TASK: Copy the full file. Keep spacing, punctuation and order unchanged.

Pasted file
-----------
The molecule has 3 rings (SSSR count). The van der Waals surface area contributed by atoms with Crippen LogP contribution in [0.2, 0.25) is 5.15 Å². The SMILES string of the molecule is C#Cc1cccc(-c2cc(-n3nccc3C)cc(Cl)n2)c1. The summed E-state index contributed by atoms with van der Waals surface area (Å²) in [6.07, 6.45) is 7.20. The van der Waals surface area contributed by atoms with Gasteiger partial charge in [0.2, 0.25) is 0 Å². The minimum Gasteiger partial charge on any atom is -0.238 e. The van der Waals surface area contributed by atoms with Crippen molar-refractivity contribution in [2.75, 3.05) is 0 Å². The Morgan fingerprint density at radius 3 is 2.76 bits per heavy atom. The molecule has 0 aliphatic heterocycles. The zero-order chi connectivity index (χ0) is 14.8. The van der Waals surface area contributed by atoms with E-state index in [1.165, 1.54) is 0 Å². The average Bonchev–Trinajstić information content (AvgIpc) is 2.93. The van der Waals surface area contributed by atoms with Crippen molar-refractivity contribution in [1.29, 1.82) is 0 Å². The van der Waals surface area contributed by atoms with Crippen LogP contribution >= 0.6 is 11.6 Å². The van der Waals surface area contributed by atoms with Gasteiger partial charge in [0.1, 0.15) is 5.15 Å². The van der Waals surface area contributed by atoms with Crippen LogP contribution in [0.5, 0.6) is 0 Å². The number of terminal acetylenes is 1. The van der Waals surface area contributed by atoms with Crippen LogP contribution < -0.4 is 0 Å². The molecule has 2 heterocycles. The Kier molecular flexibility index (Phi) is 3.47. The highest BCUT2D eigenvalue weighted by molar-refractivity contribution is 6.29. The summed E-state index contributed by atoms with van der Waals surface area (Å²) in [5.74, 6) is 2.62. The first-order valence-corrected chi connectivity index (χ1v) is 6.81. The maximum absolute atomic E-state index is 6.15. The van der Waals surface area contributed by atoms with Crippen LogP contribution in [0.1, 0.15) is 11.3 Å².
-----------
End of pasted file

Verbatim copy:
The molecule has 3 rings (SSSR count). The van der Waals surface area contributed by atoms with Crippen LogP contribution in [0.2, 0.25) is 5.15 Å². The SMILES string of the molecule is C#Cc1cccc(-c2cc(-n3nccc3C)cc(Cl)n2)c1. The summed E-state index contributed by atoms with van der Waals surface area (Å²) in [6.07, 6.45) is 7.20. The van der Waals surface area contributed by atoms with Gasteiger partial charge in [0.2, 0.25) is 0 Å². The minimum Gasteiger partial charge on any atom is -0.238 e. The van der Waals surface area contributed by atoms with Crippen molar-refractivity contribution in [2.75, 3.05) is 0 Å². The Morgan fingerprint density at radius 3 is 2.76 bits per heavy atom. The molecule has 0 aliphatic heterocycles. The zero-order chi connectivity index (χ0) is 14.8. The van der Waals surface area contributed by atoms with E-state index in [1.165, 1.54) is 0 Å². The average Bonchev–Trinajstić information content (AvgIpc) is 2.93. The van der Waals surface area contributed by atoms with Crippen molar-refractivity contribution in [1.29, 1.82) is 0 Å². The van der Waals surface area contributed by atoms with Crippen LogP contribution >= 0.6 is 11.6 Å². The van der Waals surface area contributed by atoms with Gasteiger partial charge in [0.1, 0.15) is 5.15 Å². The van der Waals surface area contributed by atoms with Crippen LogP contribution in [0.5, 0.6) is 0 Å². The number of terminal acetylenes is 1. The van der Waals surface area contributed by atoms with Crippen LogP contribution < -0.4 is 0 Å². The molecule has 2 heterocycles. The Kier molecular flexibility index (Phi) is 3.47. The highest BCUT2D eigenvalue weighted by molar-refractivity contribution is 6.29. The summed E-state index contributed by atoms with van der Waals surface area (Å²) in [5.74, 6) is 2.62. The first-order valence-corrected chi connectivity index (χ1v) is 6.81. The maximum absolute atomic E-state index is 6.15. The van der Waals surface area contributed by atoms with Crippen LogP contribution in [0.1, 0.15) is 11.3 Å².